Masterlock Steel Safety Padlock

Masterlock Steel Safety Padlock
Product Details

Part No.: P38S

38mm Short Steel Shackle Safety Padlock

a) Reinforced nylon body, withstand temperature from -20℃ to +80℃. The steel shackle is chrome plated; the non-conductive shackle is made from nylon, withstand temperature from -20to +120, ensuring the strength and deformation fracture not easily.

b) Key Retaining Feature: When the shackle is open, the key can’t be removed.

c) Laser printing and logo engraving available if required.

d) All different colors available.

 

Part No.

Description

Shackle Material

Specification

KA-P38S

Keyed Alike

 

Steel

 

“KA”: Each padlock is keyed the same in one group

“P”: Straight edge plastic lock body

“S”: Steel shackle

 

Other material can be customized:

“SS”: Stainless steel shackle

“BS”: Brass shackle

KD-P38S

Keyed Differ

MK-P38S

Keyed & Alike/Differ

GMK-P38S

Grand Master Key

KA-P38P

Keyed Alike

 

Nylon

KD-P38P

Keyed Differ

MK-P38P

Keyed & Alike/Differ

GMK-P38P

Grand Master Key

P38S

The principle of "safety lockout"

All personnel into the equipment, close to the equipment maintenance operations must be dangerous parts to cut off the power supply equipment for safety lockout management, ensure the equipment in the closed state, to avoid the equipment by others wrong operation started, ensure the safety of operation personnel management principles.

The scope of "safety lockout"

1, the personnel to enter the power facilities within the space must be safety lockout;

2, electric power, electrical equipment maintenance must be safety lockout; 

3, power machinery, rotating equipment, transmission equipment maintenance must be safety lockout (including mill, crusher, blower, bucket, reamer, zipper machine, classifier, electric dust collector, hammer broken, plate feeding machine, belt conveyor, mining mobile devices, etc.); 

1

Energy isolation management requirements

The basic requirements

All isolation facilities for hazardous energy and materials shall be energy isolated, lockout and tagout and tested for isolation effect.

Each basic unit shall establish an energy isolation facility ledger, which shall specify the time and place for dismantling and adding personnel.

When the isolation point does not have the conditions for locking, the operator and the relevant person in charge of the territorial unit to agree and sign on the tag, can only hang the tag without locking.

Lock must tag

Safety locks must be and "dangerous!" Do not use the "operations"tag at the same time. The electrical operation shall follow the relevant national electrical operation rules.

Before commencing operations, it is the responsibility of both the territorial unit and the operator to ensure that isolation is in place and to implement lockout and tagout.


Lockout/Tagout Procedures: Who Can Cut Off a Lock

" Implementing these guidelines ensure that employees are safe and are up-to-date of what steps are being taken when these situations arise."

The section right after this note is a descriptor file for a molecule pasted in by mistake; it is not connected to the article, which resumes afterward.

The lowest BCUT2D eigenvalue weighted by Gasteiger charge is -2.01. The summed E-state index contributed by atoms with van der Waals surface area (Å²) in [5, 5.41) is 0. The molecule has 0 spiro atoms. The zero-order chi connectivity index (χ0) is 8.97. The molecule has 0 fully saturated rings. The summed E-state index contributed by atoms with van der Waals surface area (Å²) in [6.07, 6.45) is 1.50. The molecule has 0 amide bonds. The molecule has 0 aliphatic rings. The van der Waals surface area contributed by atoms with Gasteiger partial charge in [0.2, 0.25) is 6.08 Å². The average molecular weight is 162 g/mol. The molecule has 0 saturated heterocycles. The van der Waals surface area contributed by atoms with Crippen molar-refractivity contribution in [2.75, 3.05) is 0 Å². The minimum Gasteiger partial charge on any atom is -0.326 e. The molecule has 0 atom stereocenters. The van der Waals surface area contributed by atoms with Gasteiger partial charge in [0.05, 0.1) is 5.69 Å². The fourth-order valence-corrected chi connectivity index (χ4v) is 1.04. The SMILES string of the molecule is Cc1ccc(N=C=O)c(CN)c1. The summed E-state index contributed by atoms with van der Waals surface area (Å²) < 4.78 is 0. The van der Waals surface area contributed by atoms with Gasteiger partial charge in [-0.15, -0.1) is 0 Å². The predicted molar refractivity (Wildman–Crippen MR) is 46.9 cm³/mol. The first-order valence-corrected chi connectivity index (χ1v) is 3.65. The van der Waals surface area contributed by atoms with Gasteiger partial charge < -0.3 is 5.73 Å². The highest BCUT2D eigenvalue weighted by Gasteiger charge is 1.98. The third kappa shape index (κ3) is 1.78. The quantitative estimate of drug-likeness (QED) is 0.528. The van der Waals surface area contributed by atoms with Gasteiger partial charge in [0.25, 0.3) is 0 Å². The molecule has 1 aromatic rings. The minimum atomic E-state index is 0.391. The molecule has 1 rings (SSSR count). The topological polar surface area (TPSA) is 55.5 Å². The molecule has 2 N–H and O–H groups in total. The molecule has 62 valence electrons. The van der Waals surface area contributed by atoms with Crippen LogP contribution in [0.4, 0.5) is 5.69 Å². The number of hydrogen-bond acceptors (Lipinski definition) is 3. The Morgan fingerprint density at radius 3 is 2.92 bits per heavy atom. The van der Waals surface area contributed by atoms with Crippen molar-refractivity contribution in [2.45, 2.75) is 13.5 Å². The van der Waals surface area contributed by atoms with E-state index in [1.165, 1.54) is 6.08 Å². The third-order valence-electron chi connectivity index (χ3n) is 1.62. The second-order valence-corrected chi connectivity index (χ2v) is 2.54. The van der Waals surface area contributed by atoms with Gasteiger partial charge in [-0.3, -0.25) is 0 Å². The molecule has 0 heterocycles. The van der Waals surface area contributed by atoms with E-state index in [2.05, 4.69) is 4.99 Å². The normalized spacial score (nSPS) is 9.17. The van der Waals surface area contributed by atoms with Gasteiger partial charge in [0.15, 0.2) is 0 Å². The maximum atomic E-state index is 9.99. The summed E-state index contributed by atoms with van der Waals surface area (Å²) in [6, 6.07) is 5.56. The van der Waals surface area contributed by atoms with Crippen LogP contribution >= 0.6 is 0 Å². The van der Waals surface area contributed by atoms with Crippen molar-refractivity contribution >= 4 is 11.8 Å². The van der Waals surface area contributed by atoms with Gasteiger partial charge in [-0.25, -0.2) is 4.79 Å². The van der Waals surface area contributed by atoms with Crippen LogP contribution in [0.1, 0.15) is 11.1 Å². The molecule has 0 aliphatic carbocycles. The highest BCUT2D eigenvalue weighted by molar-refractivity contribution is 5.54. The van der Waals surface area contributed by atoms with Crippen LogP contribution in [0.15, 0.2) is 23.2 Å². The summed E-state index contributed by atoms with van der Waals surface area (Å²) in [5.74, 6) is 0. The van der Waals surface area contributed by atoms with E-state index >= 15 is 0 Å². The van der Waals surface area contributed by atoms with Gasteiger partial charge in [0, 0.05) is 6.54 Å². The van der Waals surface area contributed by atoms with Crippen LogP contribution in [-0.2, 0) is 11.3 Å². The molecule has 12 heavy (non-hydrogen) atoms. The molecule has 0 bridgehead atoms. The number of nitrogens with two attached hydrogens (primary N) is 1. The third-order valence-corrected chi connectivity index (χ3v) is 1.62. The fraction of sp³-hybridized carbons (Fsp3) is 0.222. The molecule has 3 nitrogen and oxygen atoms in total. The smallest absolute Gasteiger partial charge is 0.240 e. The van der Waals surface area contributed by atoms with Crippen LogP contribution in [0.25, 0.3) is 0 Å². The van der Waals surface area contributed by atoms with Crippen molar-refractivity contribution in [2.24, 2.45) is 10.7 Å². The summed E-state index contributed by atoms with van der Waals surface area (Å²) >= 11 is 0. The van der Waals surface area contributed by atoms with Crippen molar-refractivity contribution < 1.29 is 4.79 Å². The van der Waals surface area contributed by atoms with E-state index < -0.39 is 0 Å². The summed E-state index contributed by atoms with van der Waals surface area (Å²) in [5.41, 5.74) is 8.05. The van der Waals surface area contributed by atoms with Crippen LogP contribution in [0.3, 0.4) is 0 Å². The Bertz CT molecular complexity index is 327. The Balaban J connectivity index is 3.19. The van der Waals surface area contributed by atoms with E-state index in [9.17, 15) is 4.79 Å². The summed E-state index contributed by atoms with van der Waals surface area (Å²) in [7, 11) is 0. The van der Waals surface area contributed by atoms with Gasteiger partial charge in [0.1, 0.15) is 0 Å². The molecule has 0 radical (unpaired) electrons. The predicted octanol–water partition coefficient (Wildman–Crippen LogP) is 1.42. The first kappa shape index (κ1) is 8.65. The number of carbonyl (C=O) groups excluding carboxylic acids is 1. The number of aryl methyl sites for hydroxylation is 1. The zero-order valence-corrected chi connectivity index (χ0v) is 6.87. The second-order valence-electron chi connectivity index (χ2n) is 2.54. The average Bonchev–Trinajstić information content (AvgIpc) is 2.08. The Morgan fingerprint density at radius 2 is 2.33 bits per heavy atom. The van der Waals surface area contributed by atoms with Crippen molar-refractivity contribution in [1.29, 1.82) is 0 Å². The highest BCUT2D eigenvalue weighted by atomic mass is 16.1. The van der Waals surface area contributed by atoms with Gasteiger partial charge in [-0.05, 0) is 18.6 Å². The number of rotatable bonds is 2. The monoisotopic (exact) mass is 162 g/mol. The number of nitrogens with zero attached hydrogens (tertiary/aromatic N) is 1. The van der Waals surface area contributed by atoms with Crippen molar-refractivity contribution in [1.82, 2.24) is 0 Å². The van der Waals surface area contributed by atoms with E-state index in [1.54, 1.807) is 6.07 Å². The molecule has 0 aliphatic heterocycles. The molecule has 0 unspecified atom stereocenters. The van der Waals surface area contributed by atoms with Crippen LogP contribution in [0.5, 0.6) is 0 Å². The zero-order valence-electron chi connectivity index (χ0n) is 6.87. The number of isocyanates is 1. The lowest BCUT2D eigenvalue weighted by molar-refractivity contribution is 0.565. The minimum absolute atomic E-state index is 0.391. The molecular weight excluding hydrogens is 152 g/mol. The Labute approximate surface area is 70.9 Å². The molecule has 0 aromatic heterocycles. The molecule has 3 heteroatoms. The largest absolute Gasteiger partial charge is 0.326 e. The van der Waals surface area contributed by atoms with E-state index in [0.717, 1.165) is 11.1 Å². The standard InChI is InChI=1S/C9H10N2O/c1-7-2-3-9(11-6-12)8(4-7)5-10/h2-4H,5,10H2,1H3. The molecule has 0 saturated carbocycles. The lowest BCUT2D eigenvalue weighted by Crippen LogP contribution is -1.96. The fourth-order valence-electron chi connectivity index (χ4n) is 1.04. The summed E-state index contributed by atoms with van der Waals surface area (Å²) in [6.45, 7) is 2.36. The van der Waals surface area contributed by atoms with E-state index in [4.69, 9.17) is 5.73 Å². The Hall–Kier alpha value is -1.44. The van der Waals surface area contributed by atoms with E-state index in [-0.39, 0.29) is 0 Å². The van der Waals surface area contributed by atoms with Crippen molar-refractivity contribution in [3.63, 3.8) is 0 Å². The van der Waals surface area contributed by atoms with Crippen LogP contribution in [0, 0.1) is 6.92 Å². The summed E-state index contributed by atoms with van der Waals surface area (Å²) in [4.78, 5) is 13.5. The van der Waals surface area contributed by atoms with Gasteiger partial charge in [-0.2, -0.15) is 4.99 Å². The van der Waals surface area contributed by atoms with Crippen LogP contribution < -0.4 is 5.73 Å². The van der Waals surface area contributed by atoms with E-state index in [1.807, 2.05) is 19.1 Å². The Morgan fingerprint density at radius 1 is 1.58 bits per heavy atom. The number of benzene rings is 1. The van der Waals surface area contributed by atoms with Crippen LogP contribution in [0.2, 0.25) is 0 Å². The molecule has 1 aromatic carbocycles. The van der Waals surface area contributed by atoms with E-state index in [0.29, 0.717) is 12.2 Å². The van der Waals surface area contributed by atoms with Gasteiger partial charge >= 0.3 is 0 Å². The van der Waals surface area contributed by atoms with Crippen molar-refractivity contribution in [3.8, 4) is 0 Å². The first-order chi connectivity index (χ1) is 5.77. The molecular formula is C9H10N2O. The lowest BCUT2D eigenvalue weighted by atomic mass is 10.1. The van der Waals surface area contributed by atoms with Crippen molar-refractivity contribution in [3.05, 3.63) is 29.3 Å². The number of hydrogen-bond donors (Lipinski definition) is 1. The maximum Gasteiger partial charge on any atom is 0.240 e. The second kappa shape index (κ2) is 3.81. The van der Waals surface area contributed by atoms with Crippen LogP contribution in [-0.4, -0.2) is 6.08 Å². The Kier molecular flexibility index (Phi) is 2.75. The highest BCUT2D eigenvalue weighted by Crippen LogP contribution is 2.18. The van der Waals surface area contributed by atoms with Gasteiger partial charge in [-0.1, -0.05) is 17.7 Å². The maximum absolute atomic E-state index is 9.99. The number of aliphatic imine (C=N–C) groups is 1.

Who Can Cut Off a Lock and When

Imagine an EH&S manager who thinks he has good lockout/tagout procedures in place when the maintenance supervisor takes an unexpected leave of absence. The manager walks onto the floor and realizes one of the largest hydraulic presses isn’t running. Looking at the main electrical disconnect, he finds the unit has been locked out…by his maintenance manager. The department is already behind schedule and this press needs to be up & running now. What next? Does the manager remove the lock himself? Does he have no choice but to leave it until the employee returns? This article will explain the dos and don’ts when it comes to removing another employee’s lockout lock, who can cut off a lock, and how to handle this type of situation.

According to OSHA’s lockout/tagout regulation, 1910.147, “Each lockout or tagout device shall be removed from each energy-isolating device by the employee who applied the device.” The exception to this rule follows as, “When the authorized employee who applied the lockout or tagout device is not available to remove it, that device may be removed under the direction of the employer, provided that specific procedures and training for such removal have been developed, documented, and incorporated into the employer’s energy control program.”

In other words, under proper authorization of the employer, a supervisor may remove an employee’s lockout lock. This exception is only allowed under the circumstances that the employee who placed the lock is unavailable and it is absolutely necessary that the unit be returned to normal operation. When running into this situation, there are simple steps to be taken to ensure it is properly handled.

1The employer must verify that the authorized employee who originally placed the lockout device is nowhere in the facility.

2The employer must make all reasonable efforts to contact the authorized employee to inform them that their lockout device will be removed.

3The employer must inform the authorized employee that their lockout has been removed before they resume work at the facility.

4The employer or supervisor should ensure the machine is in working condition & capable of being turned back on, that all components and guarding are properly reinstalled from servicing, and no tools have been left in the area.

5 Provide a form to document what steps are being taken during the entire process, and to keep track of which responsibilities are being passed on to which employee.


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